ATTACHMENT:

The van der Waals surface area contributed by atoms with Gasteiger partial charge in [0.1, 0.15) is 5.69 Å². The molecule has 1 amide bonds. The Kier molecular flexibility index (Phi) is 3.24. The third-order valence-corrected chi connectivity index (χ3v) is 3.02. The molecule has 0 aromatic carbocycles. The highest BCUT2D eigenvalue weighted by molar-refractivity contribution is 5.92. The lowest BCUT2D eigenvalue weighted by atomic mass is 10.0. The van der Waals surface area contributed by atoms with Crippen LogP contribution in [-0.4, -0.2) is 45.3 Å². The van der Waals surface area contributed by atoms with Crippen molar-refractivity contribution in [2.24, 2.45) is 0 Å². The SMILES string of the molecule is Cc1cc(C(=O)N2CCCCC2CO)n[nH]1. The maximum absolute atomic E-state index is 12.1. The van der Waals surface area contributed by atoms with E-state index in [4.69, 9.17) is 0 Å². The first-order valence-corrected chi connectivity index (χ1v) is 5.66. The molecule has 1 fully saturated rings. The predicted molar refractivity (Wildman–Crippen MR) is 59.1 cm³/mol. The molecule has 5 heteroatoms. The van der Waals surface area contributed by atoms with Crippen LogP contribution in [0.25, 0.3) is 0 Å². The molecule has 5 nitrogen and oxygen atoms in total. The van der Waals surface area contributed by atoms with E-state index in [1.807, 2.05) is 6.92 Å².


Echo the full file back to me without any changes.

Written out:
The van der Waals surface area contributed by atoms with Gasteiger partial charge in [0.1, 0.15) is 5.69 Å². The molecule has 1 amide bonds. The Kier molecular flexibility index (Phi) is 3.24. The third-order valence-corrected chi connectivity index (χ3v) is 3.02. The molecule has 0 aromatic carbocycles. The highest BCUT2D eigenvalue weighted by molar-refractivity contribution is 5.92. The lowest BCUT2D eigenvalue weighted by atomic mass is 10.0. The van der Waals surface area contributed by atoms with Crippen LogP contribution in [-0.4, -0.2) is 45.3 Å². The van der Waals surface area contributed by atoms with Crippen molar-refractivity contribution in [2.24, 2.45) is 0 Å². The SMILES string of the molecule is Cc1cc(C(=O)N2CCCCC2CO)n[nH]1. The maximum absolute atomic E-state index is 12.1. The van der Waals surface area contributed by atoms with E-state index in [4.69, 9.17) is 0 Å². The first-order valence-corrected chi connectivity index (χ1v) is 5.66. The molecule has 1 fully saturated rings. The predicted molar refractivity (Wildman–Crippen MR) is 59.1 cm³/mol. The molecule has 5 heteroatoms. The van der Waals surface area contributed by atoms with Crippen LogP contribution in [0.25, 0.3) is 0 Å². The molecule has 5 nitrogen and oxygen atoms in total. The van der Waals surface area contributed by atoms with E-state index in [1.807, 2.05) is 6.92 Å².